Any platform that enables consumers to buy (or be issued) or sell crypto-assets may involve the operation of a financial market requiring an Australian market licence. This means that overseas crypto-asset trading platforms cannot offer services to Australian clients without an appropriate market licence or exemption.
Overseas laws and regulations relating to crypto-assets and initial coin offerings (ICOs) should not be relied upon as having any application in Australia. Australia’s definition of ‘financial product’ is broader than equivalent terms in overseas jurisdictions, meaning that entities may be subject to ASIC’s jurisdiction irrespective of their overseas regulatory status.
When does a crypto-asset or ICO involve a ‘financial product’?
Broadly, the Corporations Act defines a ‘financial product’ as a facility through which, or through the acquisition of which, a person:
makes a financial investment;
manages financial risk; or
makes non-cash payments.
Specific products expressly defined as financial products include:
managed investment schemes;
non-cash payment (NCP) facilities.
A crypto-asset or ICO may involve a financial product if it involves a managed investment scheme, security, derivative or NCP facility, or otherwise meets the broad definition of a financial product.
The table below sets out the relevant tests for determining whether an asset meets the definition of each of these sub-groups of financial products, and the categories of crypto-assets to which they may apply:Financial productTestApplication to crypto-assetsManaged Investment Scheme A managed investment scheme involves a three-step test:
people contribute money or assets to obtain an interest in the scheme;
contributions are pooled or used in a common enterprise to produce financial benefits; and
contributors do not have day-to-day control over the scheme but may have certain rights.ICOs, decentralised finance (DeFi) protocols, and Decentralised Autonomous Organisations (DAOs) may be caught by this definition.
Notwithstanding the ‘decentralised’ label, many DeFi protocols and DAOs, on their face, meet each of the elements of the three-step test.Security A security can include:
shares in a body corporate or an unincorporated body. Shares are defined as a collection of rights relating to a body; or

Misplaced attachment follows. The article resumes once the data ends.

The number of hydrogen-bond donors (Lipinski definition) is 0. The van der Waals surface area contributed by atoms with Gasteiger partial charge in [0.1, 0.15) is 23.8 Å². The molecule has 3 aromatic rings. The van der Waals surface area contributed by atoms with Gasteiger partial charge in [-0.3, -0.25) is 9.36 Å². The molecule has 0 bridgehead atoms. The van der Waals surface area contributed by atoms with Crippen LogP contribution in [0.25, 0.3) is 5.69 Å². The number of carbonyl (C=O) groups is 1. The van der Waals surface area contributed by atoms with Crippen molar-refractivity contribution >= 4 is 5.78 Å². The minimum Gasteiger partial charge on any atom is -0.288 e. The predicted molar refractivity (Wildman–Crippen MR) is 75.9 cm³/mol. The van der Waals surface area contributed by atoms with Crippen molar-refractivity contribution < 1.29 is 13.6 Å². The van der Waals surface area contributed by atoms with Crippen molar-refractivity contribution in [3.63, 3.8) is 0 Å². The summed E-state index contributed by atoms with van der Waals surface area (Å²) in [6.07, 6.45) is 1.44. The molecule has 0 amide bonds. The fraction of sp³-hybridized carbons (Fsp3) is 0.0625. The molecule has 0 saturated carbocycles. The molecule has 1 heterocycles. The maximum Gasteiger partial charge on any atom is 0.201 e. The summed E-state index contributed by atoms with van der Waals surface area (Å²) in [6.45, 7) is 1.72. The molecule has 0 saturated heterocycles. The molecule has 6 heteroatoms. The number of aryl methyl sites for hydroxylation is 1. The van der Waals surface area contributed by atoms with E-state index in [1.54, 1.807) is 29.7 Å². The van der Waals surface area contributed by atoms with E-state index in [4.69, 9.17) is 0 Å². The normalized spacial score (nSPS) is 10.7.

interests in a managed investment scheme.A crypto-asset may be considered a ‘security’ where:
the crypto-asset is issued under an ICO created to fund a company (or an undertaking that looks like a company);
the rights attaching to the crypto-asset are similar to the rights attaching to share ownership (e.g. voting rights, rights to profits of the body); and
the crypto-asset falls within the above definition of a managed investment scheme.DerivativeA derivative is a financial product that ‘derives’ its value from another underlying asset or financial instrument. Examples include options, futures, and contracts for difference.As with traditional derivative products based on stocks and commodities, derivatives based on underlying crypto-assets are likely to be financial products.NCP FacilityAn NCP facility is any arrangement through which a person makes payments other than by the physical delivery of Australian or foreign currency.Crypto-assets are likely to be NCP facilities if the asset provides the holder with the right to use the asset to make a payment. This is a broad definition that is likely to cover most crypto-assets, subject to whether the asset is by any entity accepted as a form of payment.
What are the obligations on participants if a crypto-asset is a financial product?
Entities issuing or otherwise dealing in crypto-assets and ICOs falling within the definition of financial products may be subject to the extensive obligations under the Corporations Act and ASIC Act attaching to financial products. These include: